• Participatory research in communities or a combination of (in person / remote) focal group conversations and semi structured interviews to explore incentives from historical, gender, intergenerational, ethnic, perspectives; what incentives are in place for costs, benefits, rights, responsibilities, and risk sharing; perceptions of effectiveness of these incentives; barriers to implementation; and other demographic and socio-economic factors perceived as affecting successful restoration.       
  4. Analysis will focus on effectiveness of mechanisms across a range of parameters, enabling recommendations to be made around approaches and incentives for delivering effective, sustainable and ultimately successful restoration outcomes.
  5. Output: Develop a typology of incentives, or new conceptual framework, around environmental rights based and social justice to address different and diverse elements of equity, including distributional (sharing conservation and restoration costs and benefits) and procedural (involvement and participation in decision-making at different levels).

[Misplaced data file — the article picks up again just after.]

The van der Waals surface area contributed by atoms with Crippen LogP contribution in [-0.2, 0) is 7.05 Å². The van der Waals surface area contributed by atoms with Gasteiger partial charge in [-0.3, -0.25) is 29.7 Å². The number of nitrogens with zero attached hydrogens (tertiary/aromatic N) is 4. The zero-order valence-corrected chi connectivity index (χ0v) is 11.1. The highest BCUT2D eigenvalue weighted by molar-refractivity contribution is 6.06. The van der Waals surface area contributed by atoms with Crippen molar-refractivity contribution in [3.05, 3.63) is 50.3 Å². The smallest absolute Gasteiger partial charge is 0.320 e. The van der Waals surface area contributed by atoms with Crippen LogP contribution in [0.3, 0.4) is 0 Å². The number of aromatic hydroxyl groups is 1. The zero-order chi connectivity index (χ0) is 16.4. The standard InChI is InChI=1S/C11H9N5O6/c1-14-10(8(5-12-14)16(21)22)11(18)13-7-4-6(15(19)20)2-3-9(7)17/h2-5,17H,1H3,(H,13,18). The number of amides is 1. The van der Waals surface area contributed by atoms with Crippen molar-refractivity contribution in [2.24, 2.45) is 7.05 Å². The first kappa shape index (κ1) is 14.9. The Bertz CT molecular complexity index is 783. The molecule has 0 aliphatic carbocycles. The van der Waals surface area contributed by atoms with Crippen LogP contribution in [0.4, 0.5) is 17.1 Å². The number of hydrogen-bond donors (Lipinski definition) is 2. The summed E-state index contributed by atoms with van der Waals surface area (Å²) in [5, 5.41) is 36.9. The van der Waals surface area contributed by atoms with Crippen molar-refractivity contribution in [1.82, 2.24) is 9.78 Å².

About the author: Elaine has 20+ years of experience managing collaborative relationships for research, impact assessment, communication and policy implementation across the natural resource, rural livelihoods and health sectors. She has an established interest in community based resource management and trade, poverty alleviation, governance and gender empowerment, and has worked more recently on ecosystem restoration and farmer-led interventions for mainstreaming biodiversity on farm. Wider experience includes evaluating climate change mitigation policies on agricultural systems and human health, and opportunities for sustainable energy solutions for health care provision in resource constrained settings. Her first degree was in Agriculture and the Environment, she holds a Masters in Resource Management and she believes that making progress on environmental and sustainable development ambitions relies on the engagement of local communities to ensure that enabling conditions are in place to support effective outcomes at a local scale. She hopes her PhD research will provide an exciting and timely opportunity to bring her experience and interests into a space where components of justice and equity can be more explicitly evaluated.